Reflux

What do I have to be thankful for? A Lightbulb

What do I have to be thankful for?  These past few months have been the worst period of my life.  A time of despair and gloom.  Thanksgiving?  No thanks.

I went to the ENT in August having a hoarse voice, but otherwise feeling great.  He put me on three medications that made me feel bad, and gave me reflux.  He thought I had reflux already, even though my only symptom was my voice problem.  Maybe he’s right.  All I know was that before those medicines I felt great and after those meds, I’ve felt miserable

I tried going on and off meds.  I tried switching meds.  I changed my diet.  Low fat.  No ice cream.  No cookies (Shannon’s an amazing baker).  Stopped eating anything after 7:00.  Propped up our bed.  Got a wedge-shaped pillow.  Loosened my belt and untucked my shirt.  Nothing helped. 

I had headaches.  Reflux in my throat.  Cramps in my stomach.  I’ve lost 20 pounds.  I’ve slept badly, waking up anxious.

I have seen 2 ENT’s, 2 GI’s, a speech therapist, a nutritionist.  I visited a medical professional 2-3 times a week.  I had a colonoscopy, and endoscopy and a mole removed twice (just to be safe).

Since I didn’t have enough crisis in my life, Superstorm Sandy came.  We lost power for 4 days.  During this time, I was supposed to have the stitches removed on my mole-removal wound.  But the doctor’s office, like everyone else, had no power, so my stitch removal was delayed.  During the delay, the wound got irritated, so I was put on an antibiotic.  The antibiotic made my reflux worse.

And yet, despite my misery, there are still things to be thankful for.

Friends.  Friends have listened.  They have prayed for me and with me, spontaneously laying hands on me in classrooms and shopping mails.  During our period of powerlessness, friends shared showers, meals, and even a generator.  When I told author Frank Viola about my struggles, he sent me a chapter from  his book, Revive Us Again, how God brings light out of dark times.  Friends have sustained me.

Family.  All the things I said about Friends, ditto with family.  Prayer.  Sympathy.  Support.  But my family has blessed me particularly with humor.  My soul needs to laugh.

God’s word.  The psalms have been my constant friend.  Giving words to my thoughts, fears, hopes and prayers.

God.  I’ve never been closer to God.  Desperation has driven me to God.

Hope.  God is healing me, slowly.  My voice is better.  The headaches have diminished.  Sleep isn’t great, but it’s improving.

God recently gave me a light bulb.  I was in my office reading and praying through Psalm 107 when my friend Tony stopped by to give me lightbulb that I needed for my lamp.  I asked for the bulb a couple of weeks ago, but it was a unique bulb, so it took awhile to find.  After Tony left, I looked down in my journal and read what I prayed right before Tony arrived:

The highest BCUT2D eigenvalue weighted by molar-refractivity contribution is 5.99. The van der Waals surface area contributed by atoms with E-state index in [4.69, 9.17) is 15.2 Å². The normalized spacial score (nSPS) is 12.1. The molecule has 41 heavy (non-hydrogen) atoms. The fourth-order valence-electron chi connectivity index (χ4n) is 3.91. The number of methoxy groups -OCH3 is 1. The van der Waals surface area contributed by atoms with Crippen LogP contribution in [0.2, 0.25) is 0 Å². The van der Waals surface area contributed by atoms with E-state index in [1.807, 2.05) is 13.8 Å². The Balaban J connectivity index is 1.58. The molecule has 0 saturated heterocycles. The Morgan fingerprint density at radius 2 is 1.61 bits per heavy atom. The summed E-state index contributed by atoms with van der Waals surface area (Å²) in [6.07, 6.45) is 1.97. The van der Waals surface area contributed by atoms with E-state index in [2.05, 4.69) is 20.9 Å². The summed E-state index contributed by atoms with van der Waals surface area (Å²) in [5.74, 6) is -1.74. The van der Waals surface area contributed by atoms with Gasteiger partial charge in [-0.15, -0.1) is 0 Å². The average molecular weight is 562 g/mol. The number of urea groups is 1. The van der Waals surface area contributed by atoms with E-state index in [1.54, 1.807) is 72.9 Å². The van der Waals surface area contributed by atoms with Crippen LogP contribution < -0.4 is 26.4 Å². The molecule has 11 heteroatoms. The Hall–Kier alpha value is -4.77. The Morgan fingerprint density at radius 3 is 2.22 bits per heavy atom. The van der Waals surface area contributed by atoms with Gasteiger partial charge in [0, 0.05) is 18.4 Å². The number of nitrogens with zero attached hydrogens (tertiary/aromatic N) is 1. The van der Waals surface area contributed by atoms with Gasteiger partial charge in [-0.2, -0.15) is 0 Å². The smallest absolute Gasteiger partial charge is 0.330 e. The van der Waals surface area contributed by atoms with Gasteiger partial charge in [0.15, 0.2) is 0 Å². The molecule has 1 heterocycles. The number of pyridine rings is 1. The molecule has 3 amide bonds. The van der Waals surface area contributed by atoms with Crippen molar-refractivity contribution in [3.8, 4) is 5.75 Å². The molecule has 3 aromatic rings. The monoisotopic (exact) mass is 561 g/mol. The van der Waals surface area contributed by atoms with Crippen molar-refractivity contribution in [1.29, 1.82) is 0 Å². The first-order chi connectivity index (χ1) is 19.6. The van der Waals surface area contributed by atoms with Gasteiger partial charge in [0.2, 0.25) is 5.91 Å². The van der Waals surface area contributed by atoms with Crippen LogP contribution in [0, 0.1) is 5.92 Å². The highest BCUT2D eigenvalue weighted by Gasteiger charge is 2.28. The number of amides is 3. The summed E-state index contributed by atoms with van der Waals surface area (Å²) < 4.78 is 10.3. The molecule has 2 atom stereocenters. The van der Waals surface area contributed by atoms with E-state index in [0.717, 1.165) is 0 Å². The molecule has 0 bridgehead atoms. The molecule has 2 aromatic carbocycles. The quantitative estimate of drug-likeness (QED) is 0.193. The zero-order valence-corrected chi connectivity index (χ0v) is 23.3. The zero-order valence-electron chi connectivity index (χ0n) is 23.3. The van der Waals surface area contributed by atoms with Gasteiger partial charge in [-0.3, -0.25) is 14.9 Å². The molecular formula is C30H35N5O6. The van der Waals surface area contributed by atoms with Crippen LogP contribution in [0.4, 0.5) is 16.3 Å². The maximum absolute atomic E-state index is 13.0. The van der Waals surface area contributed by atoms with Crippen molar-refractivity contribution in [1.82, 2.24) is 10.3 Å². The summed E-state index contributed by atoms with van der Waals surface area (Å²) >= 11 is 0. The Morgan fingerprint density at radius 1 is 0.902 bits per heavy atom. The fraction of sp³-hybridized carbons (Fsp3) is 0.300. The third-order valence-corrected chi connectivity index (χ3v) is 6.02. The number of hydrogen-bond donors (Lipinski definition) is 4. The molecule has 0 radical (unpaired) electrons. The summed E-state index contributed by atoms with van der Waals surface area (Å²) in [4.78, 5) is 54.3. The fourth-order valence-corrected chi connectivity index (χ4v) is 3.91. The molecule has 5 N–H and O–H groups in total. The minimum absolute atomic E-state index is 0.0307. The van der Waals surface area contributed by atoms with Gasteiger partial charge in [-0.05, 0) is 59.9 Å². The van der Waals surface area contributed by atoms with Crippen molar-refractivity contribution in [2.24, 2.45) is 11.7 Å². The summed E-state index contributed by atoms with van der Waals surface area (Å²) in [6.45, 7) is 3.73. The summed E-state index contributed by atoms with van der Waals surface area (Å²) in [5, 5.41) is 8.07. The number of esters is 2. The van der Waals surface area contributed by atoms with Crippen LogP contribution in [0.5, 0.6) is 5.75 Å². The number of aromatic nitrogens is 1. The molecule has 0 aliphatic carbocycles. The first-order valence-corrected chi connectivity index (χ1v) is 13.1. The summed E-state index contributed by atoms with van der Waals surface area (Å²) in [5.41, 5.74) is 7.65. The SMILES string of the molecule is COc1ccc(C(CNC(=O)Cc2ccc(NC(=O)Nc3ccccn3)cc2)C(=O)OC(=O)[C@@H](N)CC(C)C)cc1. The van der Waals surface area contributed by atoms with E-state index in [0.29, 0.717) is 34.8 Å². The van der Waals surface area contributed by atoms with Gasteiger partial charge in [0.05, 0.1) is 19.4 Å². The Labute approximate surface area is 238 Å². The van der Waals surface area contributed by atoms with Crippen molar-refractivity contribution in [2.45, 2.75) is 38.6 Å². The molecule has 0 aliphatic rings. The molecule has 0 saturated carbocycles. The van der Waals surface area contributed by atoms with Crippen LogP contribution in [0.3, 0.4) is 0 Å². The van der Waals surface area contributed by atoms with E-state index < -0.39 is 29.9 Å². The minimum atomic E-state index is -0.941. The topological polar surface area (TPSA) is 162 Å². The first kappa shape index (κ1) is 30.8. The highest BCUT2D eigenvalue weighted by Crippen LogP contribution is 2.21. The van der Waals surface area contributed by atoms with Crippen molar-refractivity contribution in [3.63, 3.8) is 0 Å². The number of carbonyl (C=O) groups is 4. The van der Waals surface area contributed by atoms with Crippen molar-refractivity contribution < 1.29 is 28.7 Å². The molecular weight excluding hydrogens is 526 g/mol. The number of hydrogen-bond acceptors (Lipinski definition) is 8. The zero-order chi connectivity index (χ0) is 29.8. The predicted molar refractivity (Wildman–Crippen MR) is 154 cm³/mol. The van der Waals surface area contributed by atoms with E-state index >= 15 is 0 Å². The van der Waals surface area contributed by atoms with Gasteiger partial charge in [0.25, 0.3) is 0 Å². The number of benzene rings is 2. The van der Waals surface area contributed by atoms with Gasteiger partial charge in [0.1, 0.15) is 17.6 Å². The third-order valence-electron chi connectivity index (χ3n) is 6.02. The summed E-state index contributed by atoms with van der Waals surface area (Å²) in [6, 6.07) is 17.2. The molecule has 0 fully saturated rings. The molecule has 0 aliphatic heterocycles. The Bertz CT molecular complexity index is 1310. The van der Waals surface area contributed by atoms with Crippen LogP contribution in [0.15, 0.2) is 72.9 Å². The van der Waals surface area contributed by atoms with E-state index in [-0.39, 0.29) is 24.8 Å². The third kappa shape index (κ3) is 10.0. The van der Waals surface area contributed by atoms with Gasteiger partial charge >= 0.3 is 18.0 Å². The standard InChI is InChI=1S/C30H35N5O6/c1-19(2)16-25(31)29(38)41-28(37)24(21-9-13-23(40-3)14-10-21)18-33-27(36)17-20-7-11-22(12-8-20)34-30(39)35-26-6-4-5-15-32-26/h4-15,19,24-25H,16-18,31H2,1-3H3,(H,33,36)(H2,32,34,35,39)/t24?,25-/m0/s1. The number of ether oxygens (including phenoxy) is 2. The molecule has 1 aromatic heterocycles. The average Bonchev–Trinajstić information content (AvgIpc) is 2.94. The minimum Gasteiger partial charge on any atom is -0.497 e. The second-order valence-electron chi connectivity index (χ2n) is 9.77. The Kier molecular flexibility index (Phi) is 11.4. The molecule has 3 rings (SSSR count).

Bring me out of darkness and gloom (see Psalm 107:10).

Perhaps it was just coincidence, but I don’t think so.  I prayed for God to enlighten me and he sent a lightbulb through a friend.  That lightbulb was a sign that God listens and wants to illuminate my life and heal me.

I’m thankful for lightbulbs.

What are you thankful for? 

The Silence of the Lamb (Part 1)

And behold, you will be silent and unable to speakthe Angel Gabriel to Zechariah (Luke 1:20).

There are 28 Zechariah’s in the Bible (according to The New Bible Dictionary).  But I feel a deep bond with the one who was the Father of John the Baptist right now.  Because he doubted the word of the angel that his wife Elizabeth would give birth to a son, he was striken mute.  The mean God of the New Testament strikes again.  No one is struck mute in the Old Testament.  (I’m an OT guy.)

I have been struck mute.  Well, not quite, but that’s what it feels like.  My vocal cords have somehow become damaged.  My ENT told me I should not talk unless absolutely necessary until my vocal cords heal.  The Silence of the Lamb (our housemate, Dave suggested that we watch a certain film with a similar title, see 2nd image).  I need to talk when I teach (Mondays, Thursdays), but otherwise I’m trying to avoid speaking completely.

Possible causes of my vocal cord damage:
1) From yelling while coaching.  I’ve coached my sons’ soccer and basketball teams the past 6 years.
2) From teaching too much.  It’s my job.  I talk a lot.  I’m loud.  Ask the people who work with me.
3) From reflux.  Reflux is caused in part by stress.  This past summer my wife’s brother Randall passed away, my mom passed away, and my dad was hospitalized.  It’s been an extraordinarily stressful summer.

I was given an array of meds to help with the Reflux.  A few days after I starting taking these meds, my reflux became worse.  I don’t know why this happened, but my stress levels have rocketed up lately.  One of the meds gave me headaches and now I can’t talk about how I’m feeling.  There’s a lot going on, but I don’t have a good way to express it.

To be honest, this has been brutal for me personally.

To help me express myself, my wife Shannon downloaded Verbally, an app for my iPad that speaks what you type.  It works pretty well, and I shouldn’t complain because it was free, but it’s not very loud.  I’ve grown accustomed to being loud.  So people can’t hear me “speak” unless everything is quiet.  There are two voices in the free version, “Rosie” and “Dave,” but “Dave” does not sound at all like Dave.

So, now I’m wondering, is God punishing me for some sin?  God was clearly punishing Zechariah for his doubt.  There are certainly many sins of mine that God could be targeting.  (I don’t have time to list all of them here.)

What do you think, does sin cause illness?  What relevant biblical examples can you think of?

Images from http://onlineministries.creighton.edu/CollaborativeMinistry/Advent/zechariah.html
http://natashabagley4.blogspot.com/2011/02/silence-of-lambs-poster-analysis.html